The Prime Minister Narendra Modi launched the ‘Make in India’ campaign in September 2014 to facilitate investment and transform India into a global manufacturing hub. Do we have the capability to implement what we have envisaged?
The campaign ‘Make in India’ is a very compelling slogan and has an instant appeal. India has several advantages including a large labour pool and a large domestic market. All we have to do to improve the ease of doing business in India is by ending heavy taxation, improving infrastructure, reforming labour laws, investing in skills development, making it easier to acquire land, implementing Goods and Services Tax (GST) and enabling fast track approvals.
Speaking to TrafficInfraTech, Ravinder, Director, Department of Industrial Policy and Promotion (DIPP), Ministry of Commerce & Industry, Government of India, said, “India requires a lot of policy changes that will involve quick and efficient decision-making and eradication of delays and corruption. To make India most favoured destination for investment, it needs to make many changes in the bureaucratic machinery so that India climbs up in the World Bank’s index for ‘ease of doing business’.”
Another critical question is: where do we want to make things? China started its manufacturing odyssey by creating four special economic zones which were remarkably easy places to manufacture. Manufacturing is all about hubs that are ecosystems for innovation, specialised skills and supply chains. Where will India’s hubs be for machinery and construction equipment? How do we catalyze these hubs by creating world-class academic institutions and skills training institutes? What incentives will attract the world’s leading companies to establish global innovation and manufacturing centres in these hubs? To become a manufacturing nation, India has to quickly move beyond rhetoric to create a clear strategy and favourable policy environment for manufacturing to take off.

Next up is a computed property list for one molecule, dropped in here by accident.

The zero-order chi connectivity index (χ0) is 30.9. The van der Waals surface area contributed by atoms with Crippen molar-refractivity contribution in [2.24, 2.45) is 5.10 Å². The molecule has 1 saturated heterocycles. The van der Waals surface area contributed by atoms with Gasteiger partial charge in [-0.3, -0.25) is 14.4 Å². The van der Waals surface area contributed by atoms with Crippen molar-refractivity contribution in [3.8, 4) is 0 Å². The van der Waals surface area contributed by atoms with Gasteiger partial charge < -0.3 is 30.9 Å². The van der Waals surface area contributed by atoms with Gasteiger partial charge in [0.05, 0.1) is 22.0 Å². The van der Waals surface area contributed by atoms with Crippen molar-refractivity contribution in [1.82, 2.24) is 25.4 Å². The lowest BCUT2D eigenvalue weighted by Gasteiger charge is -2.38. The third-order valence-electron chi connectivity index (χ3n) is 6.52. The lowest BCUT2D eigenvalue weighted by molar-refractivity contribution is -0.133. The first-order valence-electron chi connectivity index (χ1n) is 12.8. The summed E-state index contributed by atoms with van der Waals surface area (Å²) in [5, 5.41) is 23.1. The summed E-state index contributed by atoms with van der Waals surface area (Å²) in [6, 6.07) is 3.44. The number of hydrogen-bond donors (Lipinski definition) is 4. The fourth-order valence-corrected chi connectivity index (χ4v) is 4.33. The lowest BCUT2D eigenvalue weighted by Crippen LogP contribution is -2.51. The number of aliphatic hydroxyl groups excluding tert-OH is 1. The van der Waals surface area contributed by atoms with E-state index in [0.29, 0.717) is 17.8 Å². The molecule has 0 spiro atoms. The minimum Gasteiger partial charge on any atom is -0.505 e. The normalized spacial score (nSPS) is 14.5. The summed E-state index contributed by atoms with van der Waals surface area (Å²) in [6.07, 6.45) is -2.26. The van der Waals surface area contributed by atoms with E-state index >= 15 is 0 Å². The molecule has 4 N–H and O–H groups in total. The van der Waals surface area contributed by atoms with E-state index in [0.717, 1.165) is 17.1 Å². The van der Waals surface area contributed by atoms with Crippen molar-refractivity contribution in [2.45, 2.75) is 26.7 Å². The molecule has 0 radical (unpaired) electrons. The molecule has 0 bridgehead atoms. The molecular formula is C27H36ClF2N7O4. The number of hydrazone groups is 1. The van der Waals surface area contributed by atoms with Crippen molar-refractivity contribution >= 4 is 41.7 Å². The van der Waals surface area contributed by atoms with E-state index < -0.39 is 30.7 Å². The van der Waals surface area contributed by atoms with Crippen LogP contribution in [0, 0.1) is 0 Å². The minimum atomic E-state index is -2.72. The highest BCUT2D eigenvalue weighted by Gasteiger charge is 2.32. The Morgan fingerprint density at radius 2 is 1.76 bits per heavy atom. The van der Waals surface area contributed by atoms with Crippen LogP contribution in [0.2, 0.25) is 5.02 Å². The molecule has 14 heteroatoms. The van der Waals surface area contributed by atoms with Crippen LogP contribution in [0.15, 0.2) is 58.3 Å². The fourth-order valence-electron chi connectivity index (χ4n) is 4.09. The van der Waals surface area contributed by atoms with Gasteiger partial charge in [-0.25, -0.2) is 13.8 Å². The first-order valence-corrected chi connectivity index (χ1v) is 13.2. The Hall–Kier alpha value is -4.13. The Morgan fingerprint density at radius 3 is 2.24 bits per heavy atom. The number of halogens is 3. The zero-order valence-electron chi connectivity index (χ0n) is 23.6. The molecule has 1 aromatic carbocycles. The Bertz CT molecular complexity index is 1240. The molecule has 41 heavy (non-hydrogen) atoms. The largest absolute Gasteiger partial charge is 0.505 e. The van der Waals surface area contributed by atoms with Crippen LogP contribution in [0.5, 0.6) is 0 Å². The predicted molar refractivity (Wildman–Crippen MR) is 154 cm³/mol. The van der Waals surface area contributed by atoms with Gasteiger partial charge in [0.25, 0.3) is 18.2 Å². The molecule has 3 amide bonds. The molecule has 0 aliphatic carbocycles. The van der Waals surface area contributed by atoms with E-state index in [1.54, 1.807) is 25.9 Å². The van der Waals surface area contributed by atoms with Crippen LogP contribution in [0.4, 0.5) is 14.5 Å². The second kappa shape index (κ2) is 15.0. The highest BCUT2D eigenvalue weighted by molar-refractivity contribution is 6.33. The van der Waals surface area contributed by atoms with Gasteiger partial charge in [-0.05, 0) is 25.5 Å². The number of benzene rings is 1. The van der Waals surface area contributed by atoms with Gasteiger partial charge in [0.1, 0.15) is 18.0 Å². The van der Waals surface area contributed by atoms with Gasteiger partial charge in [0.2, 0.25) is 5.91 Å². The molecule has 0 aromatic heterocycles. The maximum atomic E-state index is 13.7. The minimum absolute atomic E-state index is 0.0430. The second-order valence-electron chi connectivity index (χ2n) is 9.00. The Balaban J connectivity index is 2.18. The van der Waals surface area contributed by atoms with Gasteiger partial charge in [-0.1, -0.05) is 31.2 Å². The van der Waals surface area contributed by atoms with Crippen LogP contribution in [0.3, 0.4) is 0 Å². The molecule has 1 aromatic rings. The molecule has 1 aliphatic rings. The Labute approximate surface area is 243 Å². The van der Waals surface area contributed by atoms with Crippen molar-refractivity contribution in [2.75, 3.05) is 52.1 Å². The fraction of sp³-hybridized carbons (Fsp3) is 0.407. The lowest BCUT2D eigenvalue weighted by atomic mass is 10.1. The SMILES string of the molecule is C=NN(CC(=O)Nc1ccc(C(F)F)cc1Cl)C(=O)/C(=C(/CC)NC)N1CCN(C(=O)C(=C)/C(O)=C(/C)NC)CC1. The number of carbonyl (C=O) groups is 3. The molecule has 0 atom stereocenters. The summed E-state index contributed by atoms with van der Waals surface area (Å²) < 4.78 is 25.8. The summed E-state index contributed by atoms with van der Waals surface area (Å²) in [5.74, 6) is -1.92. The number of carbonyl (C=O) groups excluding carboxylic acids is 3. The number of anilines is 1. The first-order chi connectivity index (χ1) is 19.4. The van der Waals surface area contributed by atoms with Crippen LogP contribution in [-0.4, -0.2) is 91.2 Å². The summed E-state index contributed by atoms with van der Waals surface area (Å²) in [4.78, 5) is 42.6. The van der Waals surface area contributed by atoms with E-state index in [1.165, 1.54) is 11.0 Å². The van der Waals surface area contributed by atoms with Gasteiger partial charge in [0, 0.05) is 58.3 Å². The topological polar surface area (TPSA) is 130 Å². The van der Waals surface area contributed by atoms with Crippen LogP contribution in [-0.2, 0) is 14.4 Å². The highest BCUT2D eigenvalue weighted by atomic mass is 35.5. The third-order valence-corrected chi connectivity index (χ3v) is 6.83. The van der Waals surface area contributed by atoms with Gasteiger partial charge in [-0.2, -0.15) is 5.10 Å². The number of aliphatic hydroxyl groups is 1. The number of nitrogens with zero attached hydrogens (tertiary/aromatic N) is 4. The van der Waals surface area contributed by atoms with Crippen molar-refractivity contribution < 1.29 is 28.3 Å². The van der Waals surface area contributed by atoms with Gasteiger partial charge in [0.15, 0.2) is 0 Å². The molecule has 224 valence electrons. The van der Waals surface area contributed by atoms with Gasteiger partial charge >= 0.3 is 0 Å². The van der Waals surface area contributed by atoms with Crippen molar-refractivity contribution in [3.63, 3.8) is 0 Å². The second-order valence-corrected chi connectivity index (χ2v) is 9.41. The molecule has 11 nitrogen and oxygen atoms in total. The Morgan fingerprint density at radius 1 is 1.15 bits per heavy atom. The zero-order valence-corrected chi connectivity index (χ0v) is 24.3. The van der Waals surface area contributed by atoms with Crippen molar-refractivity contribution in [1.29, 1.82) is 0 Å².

The government has to incorporate a number of guidelines/procedures in its campaign like creation of single window clearances and integrating fourteen other services like requirement of industrial licenses, entrepreneurial memorandum etc. As Ravinder explained, “To do business in India, the government has to provide conducive environment for the industry which offers easy regulatory and strong infrastructure. At present the kind of regulatory environment has only discouraged the entrepreneurship. For that, the mindset of the officer and government as a whole has to change to make it a partner with the industry. The government has to provide sops and incentives for five or ten years, provided the project is also economically viable.”
The “Make in India” programme includes major new initiatives designed to facilitate investment, foster innovation, protect intellectual property and build best in-class manufacturing infrastructure. Impetus is on developing several new industrial corridors, industrial clusters, develop ‘smart cities’, nurturing innovation and skill development. A new ‘National Industrial Corridor Development Authority’ is being created to coordinate, integrate, monitor, and supervise development of all industrial corridors. The programme represents an attitudinal shift in how India relates to investors: not as a permit-issuing authority, but as a true business partner.